Kissinger employed the principles and instruments of Realpolitick in trying to put one over the USSR for his adopted country. These days, with the ideological Cold War long over, but new alignments forming primarily around the United States and Russia, we find India having at least as good as, if not better, relations with Washington as with Moscow. No surprise here. To reprise, the sovereign nation-state is just looking out for its own interests first and foremost. In 1971, the Soviet-India close ties were considered in dim light by Nixon and Kissinger for them to adopt a pro-Pakistan policy in the process, totally ignoring the plight and aspirations of the Bengali people. Furthermore, pursuing détente with the USSR, as well as being concerned with the expansion of Soviet influence in South Asia, Kissinger was looking for a chance of rapport with China, then relatively isolationist and more of an adversary to the USSR (your enemy is my enemy analogy), but, since the two countries had no formal diplomatic ties, looked to Pakistan (a staunch Chinese ally) to facilitate a secret trip by him to Beijing. And it was duly accomplished.
Cynical? Most certainly. Perceived US interest in rapprochement or a tacit understanding with China to gang up on the USSR was far more important than the genocide of a people. Ironic, that Kissinger had fled Nazi Germany primarily because of genocide committed upon his co-religionists by Hitler and his cronies! The USSR (as Russia, a long-time player of the “Great Game” in Central Asia between itself and the imperial great power Great Britain), with India as a critical ally, took up the challenge and put one over Washington. Leonid Brezhnev’s calculating ploys, his steadfast support with vital advanced weaponry and crucial military advisory support to New Delhi, coupled with a truly brave Indian prime minister in Indira Gandhi, with unflinching support for the Bangladesh cause, prevailed over American Realpolitick. Of course, it was to India’s advantage that Pakistan was cut down in size and now posed a one-front challenge to it, but it sacrificed a lot in fallen and wounded soldiers, carrying a huge burden of sheltering refugees for nine months, and skilfully conducting diplomatic forays in different forums to bring the world’s sympathetic attention to Bangladesh’s plight and ardent hope. That hope was happily realized after nine months of struggle and privation as the United States’ geopolitical strategy in this regard faltered and, eventually, failed.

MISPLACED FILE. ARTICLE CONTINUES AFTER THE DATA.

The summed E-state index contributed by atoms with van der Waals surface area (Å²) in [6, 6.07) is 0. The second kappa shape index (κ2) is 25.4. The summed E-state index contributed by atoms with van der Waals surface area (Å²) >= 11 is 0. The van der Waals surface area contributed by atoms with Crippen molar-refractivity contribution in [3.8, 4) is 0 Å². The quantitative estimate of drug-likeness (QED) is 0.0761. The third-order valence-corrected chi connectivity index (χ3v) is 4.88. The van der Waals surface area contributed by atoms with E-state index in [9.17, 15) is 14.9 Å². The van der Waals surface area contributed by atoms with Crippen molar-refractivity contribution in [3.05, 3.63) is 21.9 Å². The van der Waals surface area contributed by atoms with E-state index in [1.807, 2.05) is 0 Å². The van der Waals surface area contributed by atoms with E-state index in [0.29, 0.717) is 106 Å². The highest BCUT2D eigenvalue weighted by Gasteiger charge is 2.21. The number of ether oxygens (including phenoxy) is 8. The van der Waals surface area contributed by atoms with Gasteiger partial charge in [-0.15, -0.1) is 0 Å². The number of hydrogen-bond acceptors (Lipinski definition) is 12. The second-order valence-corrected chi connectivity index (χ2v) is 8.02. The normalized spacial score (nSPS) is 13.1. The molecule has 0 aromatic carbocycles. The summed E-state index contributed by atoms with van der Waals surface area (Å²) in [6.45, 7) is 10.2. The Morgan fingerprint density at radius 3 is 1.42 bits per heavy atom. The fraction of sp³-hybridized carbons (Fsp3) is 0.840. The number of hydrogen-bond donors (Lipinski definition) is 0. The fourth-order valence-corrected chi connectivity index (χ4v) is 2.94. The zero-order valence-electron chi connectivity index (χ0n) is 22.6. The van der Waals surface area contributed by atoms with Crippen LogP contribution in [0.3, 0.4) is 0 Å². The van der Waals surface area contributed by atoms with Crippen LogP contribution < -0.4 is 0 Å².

Shahid Alam
An actor and Professor, Media and Communication department, IUB